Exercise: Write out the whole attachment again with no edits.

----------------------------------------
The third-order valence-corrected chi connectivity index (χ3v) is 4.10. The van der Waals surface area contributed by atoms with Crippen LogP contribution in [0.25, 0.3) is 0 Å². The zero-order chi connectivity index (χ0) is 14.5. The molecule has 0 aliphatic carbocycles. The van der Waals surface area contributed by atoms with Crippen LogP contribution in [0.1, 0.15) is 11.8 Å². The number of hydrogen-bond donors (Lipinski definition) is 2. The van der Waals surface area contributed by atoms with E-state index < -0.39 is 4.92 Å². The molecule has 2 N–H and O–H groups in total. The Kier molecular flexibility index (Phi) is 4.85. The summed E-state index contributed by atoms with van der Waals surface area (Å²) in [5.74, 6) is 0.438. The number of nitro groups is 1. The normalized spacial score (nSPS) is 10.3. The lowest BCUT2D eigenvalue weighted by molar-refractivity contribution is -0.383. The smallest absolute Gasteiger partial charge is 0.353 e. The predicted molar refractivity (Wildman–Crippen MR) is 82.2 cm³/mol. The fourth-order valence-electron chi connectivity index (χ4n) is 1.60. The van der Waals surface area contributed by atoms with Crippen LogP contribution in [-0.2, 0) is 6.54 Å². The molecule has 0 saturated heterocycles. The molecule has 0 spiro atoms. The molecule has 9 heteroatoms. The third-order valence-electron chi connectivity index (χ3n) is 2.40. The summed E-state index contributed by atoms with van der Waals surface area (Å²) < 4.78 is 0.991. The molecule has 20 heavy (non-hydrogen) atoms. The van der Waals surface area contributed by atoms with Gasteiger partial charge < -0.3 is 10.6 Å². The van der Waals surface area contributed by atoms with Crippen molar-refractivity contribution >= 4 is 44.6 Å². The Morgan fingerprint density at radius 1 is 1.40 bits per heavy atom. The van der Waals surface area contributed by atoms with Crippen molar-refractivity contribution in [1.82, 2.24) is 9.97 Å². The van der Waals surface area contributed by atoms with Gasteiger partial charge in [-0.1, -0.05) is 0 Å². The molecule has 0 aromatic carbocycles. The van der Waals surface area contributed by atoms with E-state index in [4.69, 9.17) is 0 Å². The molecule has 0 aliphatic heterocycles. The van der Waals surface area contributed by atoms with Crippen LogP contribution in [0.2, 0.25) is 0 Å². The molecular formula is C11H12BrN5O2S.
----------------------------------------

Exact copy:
The third-order valence-corrected chi connectivity index (χ3v) is 4.10. The van der Waals surface area contributed by atoms with Crippen LogP contribution in [0.25, 0.3) is 0 Å². The zero-order chi connectivity index (χ0) is 14.5. The molecule has 0 aliphatic carbocycles. The van der Waals surface area contributed by atoms with Crippen LogP contribution in [0.1, 0.15) is 11.8 Å². The number of hydrogen-bond donors (Lipinski definition) is 2. The van der Waals surface area contributed by atoms with E-state index < -0.39 is 4.92 Å². The molecule has 2 N–H and O–H groups in total. The Kier molecular flexibility index (Phi) is 4.85. The summed E-state index contributed by atoms with van der Waals surface area (Å²) in [5.74, 6) is 0.438. The number of nitro groups is 1. The normalized spacial score (nSPS) is 10.3. The lowest BCUT2D eigenvalue weighted by molar-refractivity contribution is -0.383. The smallest absolute Gasteiger partial charge is 0.353 e. The predicted molar refractivity (Wildman–Crippen MR) is 82.2 cm³/mol. The fourth-order valence-electron chi connectivity index (χ4n) is 1.60. The van der Waals surface area contributed by atoms with Crippen LogP contribution in [-0.2, 0) is 6.54 Å². The molecule has 0 saturated heterocycles. The molecule has 0 spiro atoms. The molecule has 9 heteroatoms. The third-order valence-electron chi connectivity index (χ3n) is 2.40. The summed E-state index contributed by atoms with van der Waals surface area (Å²) < 4.78 is 0.991. The molecule has 20 heavy (non-hydrogen) atoms. The van der Waals surface area contributed by atoms with Gasteiger partial charge < -0.3 is 10.6 Å². The van der Waals surface area contributed by atoms with Crippen molar-refractivity contribution >= 4 is 44.6 Å². The Morgan fingerprint density at radius 1 is 1.40 bits per heavy atom. The van der Waals surface area contributed by atoms with Crippen molar-refractivity contribution in [1.82, 2.24) is 9.97 Å². The van der Waals surface area contributed by atoms with Gasteiger partial charge in [-0.1, -0.05) is 0 Å². The molecule has 0 aromatic carbocycles. The van der Waals surface area contributed by atoms with E-state index in [4.69, 9.17) is 0 Å². The molecule has 0 aliphatic heterocycles. The van der Waals surface area contributed by atoms with Crippen LogP contribution in [0.2, 0.25) is 0 Å². The molecular formula is C11H12BrN5O2S.